In summary, I suggest we:

  • have the same rules for everyone
  • take away the power, or at least make it much harder, for mods to ban people who aren’t breaking any rules
  • get the people with the power to start speaking with respect and empathy

I suspect it’s intended to be, and that the intent is that people who insist on being allowed to say anything they want are indeed unwelcome – particularly if what they want they want to say amounts to being a douchebag for a significant part of the time. I personally agree that creating a welcoming atmosphere for people who insist in being a douchebag is not the best moderation policy.

The problem with that is that qualifying “being an utter douchebag” is difficult to qualify and to an extent subjective.

So either you can’t have the rule that people being utter douchebags aren’t welcome, or you can’t have all your rules be fully objective and measurable.That’s one of the core problems.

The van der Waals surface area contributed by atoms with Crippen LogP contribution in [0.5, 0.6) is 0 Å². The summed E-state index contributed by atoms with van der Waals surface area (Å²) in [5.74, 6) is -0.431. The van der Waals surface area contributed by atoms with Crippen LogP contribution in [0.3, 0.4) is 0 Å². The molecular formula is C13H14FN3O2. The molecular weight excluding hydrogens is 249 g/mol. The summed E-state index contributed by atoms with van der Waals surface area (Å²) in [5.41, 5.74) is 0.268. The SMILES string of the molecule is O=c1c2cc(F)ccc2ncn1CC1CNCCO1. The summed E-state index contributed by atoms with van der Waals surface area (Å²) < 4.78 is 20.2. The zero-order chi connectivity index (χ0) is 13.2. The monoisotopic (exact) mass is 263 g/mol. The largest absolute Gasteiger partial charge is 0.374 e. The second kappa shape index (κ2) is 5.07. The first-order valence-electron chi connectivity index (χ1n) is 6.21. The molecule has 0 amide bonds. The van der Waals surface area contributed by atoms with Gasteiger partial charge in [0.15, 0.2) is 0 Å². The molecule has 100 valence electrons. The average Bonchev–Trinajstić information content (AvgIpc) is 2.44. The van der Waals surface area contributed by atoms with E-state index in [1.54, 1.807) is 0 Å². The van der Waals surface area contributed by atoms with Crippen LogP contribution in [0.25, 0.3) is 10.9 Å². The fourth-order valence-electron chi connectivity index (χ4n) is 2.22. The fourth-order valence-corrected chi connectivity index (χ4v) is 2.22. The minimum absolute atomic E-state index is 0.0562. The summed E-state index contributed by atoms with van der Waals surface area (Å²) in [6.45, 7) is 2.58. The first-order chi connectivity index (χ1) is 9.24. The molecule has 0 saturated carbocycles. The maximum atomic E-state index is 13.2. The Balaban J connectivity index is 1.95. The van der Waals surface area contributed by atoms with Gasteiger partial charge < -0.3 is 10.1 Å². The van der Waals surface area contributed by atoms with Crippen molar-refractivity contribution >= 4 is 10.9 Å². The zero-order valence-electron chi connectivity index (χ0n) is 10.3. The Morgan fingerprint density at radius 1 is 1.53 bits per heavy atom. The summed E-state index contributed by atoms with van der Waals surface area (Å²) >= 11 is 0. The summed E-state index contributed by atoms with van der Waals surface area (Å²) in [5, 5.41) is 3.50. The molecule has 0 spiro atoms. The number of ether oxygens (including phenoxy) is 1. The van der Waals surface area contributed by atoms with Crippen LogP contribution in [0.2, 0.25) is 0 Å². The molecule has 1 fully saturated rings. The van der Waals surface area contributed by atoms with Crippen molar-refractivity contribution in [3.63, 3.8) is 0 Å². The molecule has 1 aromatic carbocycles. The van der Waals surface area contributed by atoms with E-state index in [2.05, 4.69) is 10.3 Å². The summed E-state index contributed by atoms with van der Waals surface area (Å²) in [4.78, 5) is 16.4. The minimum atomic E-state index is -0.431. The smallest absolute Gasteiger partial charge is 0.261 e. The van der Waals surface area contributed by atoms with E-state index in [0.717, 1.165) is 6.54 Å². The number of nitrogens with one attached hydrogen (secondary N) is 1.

You can disagree with a reason, but please do not say that there is no CoC violation, that moderators are banning on a whim without reason, or that it is ridiculousness. I do not want to get into the specifics of that exact case, as this thread is about a broader discussion, and not about the merits of that moderation action, but I will say this much: emoji reactions on GitHub can express a wide range of emotions, and moderating someone for using one to express emotions which deride a contributor is not “arbitrary discretion” or “ridiculousness”. Again, you can disagree with reasons, and you can disagree about whether or not something violates the CoC, but don’t claim the reasons don’t exist.